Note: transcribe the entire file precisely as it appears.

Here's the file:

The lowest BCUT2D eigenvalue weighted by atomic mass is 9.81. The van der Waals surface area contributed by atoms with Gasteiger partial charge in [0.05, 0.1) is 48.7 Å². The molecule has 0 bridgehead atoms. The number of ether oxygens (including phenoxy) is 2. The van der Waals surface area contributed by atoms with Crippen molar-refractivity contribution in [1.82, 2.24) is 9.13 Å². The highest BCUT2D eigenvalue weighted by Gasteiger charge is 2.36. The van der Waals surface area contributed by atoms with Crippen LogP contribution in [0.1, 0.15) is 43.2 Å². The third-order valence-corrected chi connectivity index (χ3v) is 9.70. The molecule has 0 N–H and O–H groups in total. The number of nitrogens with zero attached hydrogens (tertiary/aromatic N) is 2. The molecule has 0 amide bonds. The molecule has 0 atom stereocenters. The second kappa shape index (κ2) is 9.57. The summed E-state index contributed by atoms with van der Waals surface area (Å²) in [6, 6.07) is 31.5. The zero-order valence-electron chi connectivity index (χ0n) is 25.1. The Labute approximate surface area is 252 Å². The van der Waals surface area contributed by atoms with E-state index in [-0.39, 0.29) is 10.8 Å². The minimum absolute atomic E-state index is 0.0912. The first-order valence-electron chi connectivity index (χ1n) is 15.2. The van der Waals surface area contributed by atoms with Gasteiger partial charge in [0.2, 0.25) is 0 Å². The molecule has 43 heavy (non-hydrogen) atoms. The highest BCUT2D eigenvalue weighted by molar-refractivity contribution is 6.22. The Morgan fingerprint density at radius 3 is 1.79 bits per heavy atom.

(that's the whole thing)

The lowest BCUT2D eigenvalue weighted by atomic mass is 9.81. The van der Waals surface area contributed by atoms with Gasteiger partial charge in [0.05, 0.1) is 48.7 Å². The molecule has 0 bridgehead atoms. The number of ether oxygens (including phenoxy) is 2. The van der Waals surface area contributed by atoms with Crippen molar-refractivity contribution in [1.82, 2.24) is 9.13 Å². The highest BCUT2D eigenvalue weighted by Gasteiger charge is 2.36. The van der Waals surface area contributed by atoms with Crippen LogP contribution in [0.1, 0.15) is 43.2 Å². The third-order valence-corrected chi connectivity index (χ3v) is 9.70. The molecule has 0 N–H and O–H groups in total. The number of nitrogens with zero attached hydrogens (tertiary/aromatic N) is 2. The molecule has 0 amide bonds. The molecule has 0 atom stereocenters. The second kappa shape index (κ2) is 9.57. The summed E-state index contributed by atoms with van der Waals surface area (Å²) in [6, 6.07) is 31.5. The zero-order valence-electron chi connectivity index (χ0n) is 25.1. The Labute approximate surface area is 252 Å². The van der Waals surface area contributed by atoms with E-state index in [-0.39, 0.29) is 10.8 Å². The minimum absolute atomic E-state index is 0.0912. The first-order valence-electron chi connectivity index (χ1n) is 15.2. The van der Waals surface area contributed by atoms with Gasteiger partial charge in [0.2, 0.25) is 0 Å². The molecule has 43 heavy (non-hydrogen) atoms. The highest BCUT2D eigenvalue weighted by molar-refractivity contribution is 6.22. The Morgan fingerprint density at radius 3 is 1.79 bits per heavy atom.